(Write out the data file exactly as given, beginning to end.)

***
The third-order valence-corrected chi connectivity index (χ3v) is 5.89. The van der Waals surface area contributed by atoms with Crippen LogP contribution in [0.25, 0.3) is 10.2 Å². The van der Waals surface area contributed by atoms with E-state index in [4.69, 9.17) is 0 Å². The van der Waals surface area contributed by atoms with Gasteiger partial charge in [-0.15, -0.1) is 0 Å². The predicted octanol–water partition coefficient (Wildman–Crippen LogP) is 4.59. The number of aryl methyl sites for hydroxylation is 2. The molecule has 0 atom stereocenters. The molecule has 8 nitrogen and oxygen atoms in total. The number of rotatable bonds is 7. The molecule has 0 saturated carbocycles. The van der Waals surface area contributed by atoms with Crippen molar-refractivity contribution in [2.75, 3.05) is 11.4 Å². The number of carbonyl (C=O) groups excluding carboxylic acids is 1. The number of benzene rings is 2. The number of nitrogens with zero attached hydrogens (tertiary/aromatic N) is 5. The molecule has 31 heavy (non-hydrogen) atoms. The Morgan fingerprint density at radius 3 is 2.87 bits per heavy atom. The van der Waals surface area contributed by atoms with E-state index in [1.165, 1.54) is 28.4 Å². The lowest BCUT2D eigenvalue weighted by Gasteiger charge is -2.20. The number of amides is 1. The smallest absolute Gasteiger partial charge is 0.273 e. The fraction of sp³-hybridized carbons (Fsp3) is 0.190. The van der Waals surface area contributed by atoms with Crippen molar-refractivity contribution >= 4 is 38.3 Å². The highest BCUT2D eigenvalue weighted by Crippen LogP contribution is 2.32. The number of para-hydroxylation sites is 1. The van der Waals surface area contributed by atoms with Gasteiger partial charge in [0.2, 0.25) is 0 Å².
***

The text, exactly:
The third-order valence-corrected chi connectivity index (χ3v) is 5.89. The van der Waals surface area contributed by atoms with Crippen LogP contribution in [0.25, 0.3) is 10.2 Å². The van der Waals surface area contributed by atoms with E-state index in [4.69, 9.17) is 0 Å². The van der Waals surface area contributed by atoms with Gasteiger partial charge in [-0.15, -0.1) is 0 Å². The predicted octanol–water partition coefficient (Wildman–Crippen LogP) is 4.59. The number of aryl methyl sites for hydroxylation is 2. The molecule has 0 atom stereocenters. The molecule has 8 nitrogen and oxygen atoms in total. The number of rotatable bonds is 7. The molecule has 0 saturated carbocycles. The van der Waals surface area contributed by atoms with Crippen molar-refractivity contribution in [2.75, 3.05) is 11.4 Å². The number of carbonyl (C=O) groups excluding carboxylic acids is 1. The number of benzene rings is 2. The number of nitrogens with zero attached hydrogens (tertiary/aromatic N) is 5. The molecule has 31 heavy (non-hydrogen) atoms. The Morgan fingerprint density at radius 3 is 2.87 bits per heavy atom. The van der Waals surface area contributed by atoms with E-state index in [1.165, 1.54) is 28.4 Å². The lowest BCUT2D eigenvalue weighted by Gasteiger charge is -2.20. The number of amides is 1. The smallest absolute Gasteiger partial charge is 0.273 e. The fraction of sp³-hybridized carbons (Fsp3) is 0.190. The van der Waals surface area contributed by atoms with Crippen molar-refractivity contribution >= 4 is 38.3 Å². The highest BCUT2D eigenvalue weighted by Crippen LogP contribution is 2.32. The number of para-hydroxylation sites is 1. The van der Waals surface area contributed by atoms with Gasteiger partial charge in [0.2, 0.25) is 0 Å².